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Chief's Corner - week of March 19

SCHRIEVER AIR FORCE BASE, Colo. --
Interdependence 

When I think of teamwork as a military member, one term stands out to me--interdependence.  A common definition we used for the term interdependence in professional military education is "purposeful reliance" on another entity to accomplish a mission.  It is a key part of teamwork--any team truly relies on one another to accomplish a mission.  Interdependence has many manifestations at each level, in a joint setting, as military service and right here on our base.  On Schriever, interdependence starts at the front gate.

We all rely on our defenders to do their jobs each and every day.  The fact is, they provide a safe and secure area for us to conduct operations 24/7, no matter the weather that allows us to do our job effectively.  Think of a day without the protection our defenders provide, would it be the same?  Our defenders do their jobs so well they provide us something truly valuable--the ability to truly focus on our part of the mission, free of worry.  We are purposely reliant on our security forces to provide our security, safety, peace of mind and access to our work areas.  All of these things are critical to doing our jobs.  Another part of our team we can't do without are our civil engineer personnel. 

Our CE unit provides many services for us, but one thing especially that we all use--power.  Despite the talent of our Airmen, we cannot do our mission without the power provided by CE.  Think about it, what happens when you lose power at home--not much of anything, right?  We are dependent on our CE personnel, not just for power, but also things like plowing our roads in bad weather and the constant upgrade of our facilities.   Many of the things CE provides are often take for granted, until they are gone.  The truth is we rely on these services to be there every day, 24/7 and our CE folks do an amazing job of making that a reality.  The nature of our military also relies on communication and timing, which is just one area our operations group comes into play.

The operations group mission extends far beyond just flying satellites.  Our satellites provide more than we realize as an average citizen.  Anyone who does electronic banking, relies on secure communication, or likes to use their GPS to find directions are just a couple areas where we are reliant on what our ops group does in our daily lives.  We are reliant on the communication and also navigation and timing that our ops group provides.  Our air operations centers also rely on effects our satellites provide--and this capability clearly gives us an advantage in warfare.  Speaking of advantages, think of a day without our computers or networks....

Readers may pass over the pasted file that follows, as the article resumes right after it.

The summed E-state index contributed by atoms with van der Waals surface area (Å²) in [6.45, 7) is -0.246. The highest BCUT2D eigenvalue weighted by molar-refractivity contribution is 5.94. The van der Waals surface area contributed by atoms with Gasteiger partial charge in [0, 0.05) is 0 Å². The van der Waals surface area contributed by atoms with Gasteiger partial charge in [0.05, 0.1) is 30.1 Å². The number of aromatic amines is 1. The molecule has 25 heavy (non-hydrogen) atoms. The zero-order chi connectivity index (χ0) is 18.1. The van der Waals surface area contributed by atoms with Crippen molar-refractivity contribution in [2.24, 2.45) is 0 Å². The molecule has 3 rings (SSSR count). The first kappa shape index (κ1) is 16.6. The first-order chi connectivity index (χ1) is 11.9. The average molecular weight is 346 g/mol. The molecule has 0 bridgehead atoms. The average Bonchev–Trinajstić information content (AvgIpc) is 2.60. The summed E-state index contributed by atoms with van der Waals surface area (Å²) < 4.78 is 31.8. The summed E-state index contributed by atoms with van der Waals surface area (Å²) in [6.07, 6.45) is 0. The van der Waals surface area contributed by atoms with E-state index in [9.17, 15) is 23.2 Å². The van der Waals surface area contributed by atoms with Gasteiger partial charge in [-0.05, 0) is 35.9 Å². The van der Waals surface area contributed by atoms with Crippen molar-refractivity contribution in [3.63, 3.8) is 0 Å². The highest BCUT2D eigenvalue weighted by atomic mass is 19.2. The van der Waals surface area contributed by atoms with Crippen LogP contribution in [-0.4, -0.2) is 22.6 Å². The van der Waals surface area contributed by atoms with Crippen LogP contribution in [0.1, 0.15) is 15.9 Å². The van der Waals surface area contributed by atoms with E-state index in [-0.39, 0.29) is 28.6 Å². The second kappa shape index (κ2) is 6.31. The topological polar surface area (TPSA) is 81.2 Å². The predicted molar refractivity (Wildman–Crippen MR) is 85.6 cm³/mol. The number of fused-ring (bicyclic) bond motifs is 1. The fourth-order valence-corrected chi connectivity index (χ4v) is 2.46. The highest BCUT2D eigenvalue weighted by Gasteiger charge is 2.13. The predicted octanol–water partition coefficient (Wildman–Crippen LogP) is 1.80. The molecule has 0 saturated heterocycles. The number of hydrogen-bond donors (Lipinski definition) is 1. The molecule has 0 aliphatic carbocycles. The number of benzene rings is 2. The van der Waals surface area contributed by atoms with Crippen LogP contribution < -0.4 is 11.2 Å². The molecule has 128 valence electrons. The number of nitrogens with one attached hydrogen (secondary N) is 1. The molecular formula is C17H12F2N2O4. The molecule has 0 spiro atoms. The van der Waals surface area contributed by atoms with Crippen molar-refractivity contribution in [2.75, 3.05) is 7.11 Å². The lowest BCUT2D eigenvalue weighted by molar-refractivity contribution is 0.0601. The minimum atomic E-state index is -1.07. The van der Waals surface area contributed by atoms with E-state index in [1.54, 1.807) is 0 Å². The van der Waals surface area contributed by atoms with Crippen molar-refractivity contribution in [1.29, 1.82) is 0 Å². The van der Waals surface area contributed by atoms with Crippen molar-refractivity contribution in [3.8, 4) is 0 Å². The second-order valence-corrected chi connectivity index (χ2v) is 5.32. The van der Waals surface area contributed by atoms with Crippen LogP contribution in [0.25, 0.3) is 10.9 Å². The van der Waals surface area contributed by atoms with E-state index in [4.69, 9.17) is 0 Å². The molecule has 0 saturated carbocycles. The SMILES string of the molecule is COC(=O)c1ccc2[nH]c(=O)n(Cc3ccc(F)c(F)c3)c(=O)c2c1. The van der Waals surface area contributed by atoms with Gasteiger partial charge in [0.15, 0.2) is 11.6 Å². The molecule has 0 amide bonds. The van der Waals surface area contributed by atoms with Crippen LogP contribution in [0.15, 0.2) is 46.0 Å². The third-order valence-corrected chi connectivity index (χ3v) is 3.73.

Our network operations group is another great example of interdependence.  Our space communications squadron gives us computer and network access, and they do it with tremendous skill to keep hackers and bad actors at bay.  Our satellite operators rely on the Air Force Satellite Control Network to command satellites around the world, making them indispensable.  Think about the amount of tasks you do on your computer each day that require the network.  This doesn't happen without our folks in the network ops group.  Although seemingly behind the scenes, we all know what happens when we don't have computers or good communication--not much. 

Finally, when I think of interdependence I think of our services, personnel and finance professionals in the mission support group and wing staff.  We rely on them for some of our most important career events and everyday life in general.  Our services team performs an outstanding job taking care of our families and providing us with critical services.  Our personnel folks ensure we get people arriving or departing Schriever on assignments to name just one thing.  Without our finance folks, we don't get paid--and let's face it, everybody wants to get paid.  We also don't get our operating budget without the budget folks who work long and hard to ensure we have the funds to continue to operate.  If that isn't a source we all rely upon, I don't know what is.

So thanks to our defenders for providing us safety, peace of mind and access to our areas.  I thank CE for the power needed to operate nearly everything we use, and the computer access the network operations group gave me to type this article.  I thank the operations group for the timing they provide so that I can use my ATM card to withdraw money on the way home that was provided by our finance folks.  And I thank our mission support group services and personnel folks for the great assignment to this base and the many services we and our families enjoy.  I am thankful for interdependence--the purposeful reliance on my teammates right here at Schriever Air Force Base.
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